Arguing against a dichotomous view of the world through the use of a dichotomy:
“Consistency is the last refuge of the unimaginative.”
“Of course there is no us and them
But them they do not think the same”
Some people see the world in black and white; everything is a dichotomy. Things are right or wrong, successes or failures. Others tend to view the world as a series of continua – seeing issues as one thing or another is to oversimplify them. I have a continuum brain. Unfortunately for me, and others like me, dichotomous thinkers have currently gained ascendancy in education – an arena I feel is more suited to continuum thinkers.
One of the biggest problems with having the dichotomous folks in charge is that, while I recognize the need and value of dichotomous thinkers, they do not reciprocate. Their brains do not allow for context – either a student is successful or she is not; a teacher teaches “the right way” or he does not. I’ll be the first to state that if everyone taught like me, that would be a bad idea. But if we all drink the kool-aid and teach the way they want us to, it would be the worst idea … ever. A good faculty is comprised of variety. There is value to having me on one side of the hall and Mr. Ducks-in-a-Row on the other side.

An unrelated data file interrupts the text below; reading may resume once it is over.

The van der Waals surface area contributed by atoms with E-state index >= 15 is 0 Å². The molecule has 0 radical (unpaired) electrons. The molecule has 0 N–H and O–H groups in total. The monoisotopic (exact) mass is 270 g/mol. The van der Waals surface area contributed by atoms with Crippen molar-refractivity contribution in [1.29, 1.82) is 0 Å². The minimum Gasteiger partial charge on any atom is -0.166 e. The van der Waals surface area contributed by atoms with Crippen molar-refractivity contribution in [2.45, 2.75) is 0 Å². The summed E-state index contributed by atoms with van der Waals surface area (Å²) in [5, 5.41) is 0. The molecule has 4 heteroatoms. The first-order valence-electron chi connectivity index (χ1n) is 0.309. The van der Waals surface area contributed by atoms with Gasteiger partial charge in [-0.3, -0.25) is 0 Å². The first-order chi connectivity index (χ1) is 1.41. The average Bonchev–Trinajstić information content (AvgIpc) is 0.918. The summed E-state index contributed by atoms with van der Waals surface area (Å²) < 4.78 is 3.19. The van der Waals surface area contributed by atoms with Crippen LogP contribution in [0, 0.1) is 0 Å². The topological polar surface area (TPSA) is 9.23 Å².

The notion that all of us doing the same things, in the same ways – consistency – is preparing students for college and/or the workforce is absurd. I challenge you to find a group with a greater variety of styles, behaviors and expectations than college professors. Being able to quickly adapt to different professors is one of the keys to surviving college. The workplace is the same. Think of all the bosses you’ve had in your life, from after-school jobs as a teenager to now. How alike were they all? I’ve worked under four different principals so far. All have been different, emphasized different things, had wildly different personalities and expectations.
The world is not consistent. Why do we believe that consistency is the best way to prepare for it?
Public Education is messy and complicated. It is not easily boiled down to a specific set of goals or methods that apply to every student, every teacher, every class. It’s more complicated than that.